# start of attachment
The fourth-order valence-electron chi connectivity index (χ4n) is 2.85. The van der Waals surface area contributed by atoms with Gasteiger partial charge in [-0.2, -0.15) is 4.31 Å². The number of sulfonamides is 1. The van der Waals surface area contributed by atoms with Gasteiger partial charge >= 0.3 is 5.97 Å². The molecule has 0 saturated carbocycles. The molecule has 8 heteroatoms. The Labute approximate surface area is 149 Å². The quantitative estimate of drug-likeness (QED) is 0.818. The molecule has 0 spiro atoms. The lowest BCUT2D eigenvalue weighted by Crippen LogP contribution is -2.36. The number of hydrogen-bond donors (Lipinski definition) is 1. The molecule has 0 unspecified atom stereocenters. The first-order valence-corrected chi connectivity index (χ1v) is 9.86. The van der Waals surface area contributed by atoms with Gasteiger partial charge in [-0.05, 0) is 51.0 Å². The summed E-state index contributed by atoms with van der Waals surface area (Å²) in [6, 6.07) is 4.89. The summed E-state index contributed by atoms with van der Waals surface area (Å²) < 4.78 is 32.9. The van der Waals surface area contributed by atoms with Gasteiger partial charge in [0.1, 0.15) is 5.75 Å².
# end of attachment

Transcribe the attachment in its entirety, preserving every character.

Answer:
The fourth-order valence-electron chi connectivity index (χ4n) is 2.85. The van der Waals surface area contributed by atoms with Gasteiger partial charge in [-0.2, -0.15) is 4.31 Å². The number of sulfonamides is 1. The van der Waals surface area contributed by atoms with Gasteiger partial charge >= 0.3 is 5.97 Å². The molecule has 0 saturated carbocycles. The molecule has 8 heteroatoms. The Labute approximate surface area is 149 Å². The quantitative estimate of drug-likeness (QED) is 0.818. The molecule has 0 spiro atoms. The lowest BCUT2D eigenvalue weighted by Crippen LogP contribution is -2.36. The number of hydrogen-bond donors (Lipinski definition) is 1. The molecule has 0 unspecified atom stereocenters. The first-order valence-corrected chi connectivity index (χ1v) is 9.86. The van der Waals surface area contributed by atoms with Gasteiger partial charge in [-0.05, 0) is 51.0 Å². The summed E-state index contributed by atoms with van der Waals surface area (Å²) in [6, 6.07) is 4.89. The summed E-state index contributed by atoms with van der Waals surface area (Å²) < 4.78 is 32.9. The van der Waals surface area contributed by atoms with Gasteiger partial charge in [0.1, 0.15) is 5.75 Å².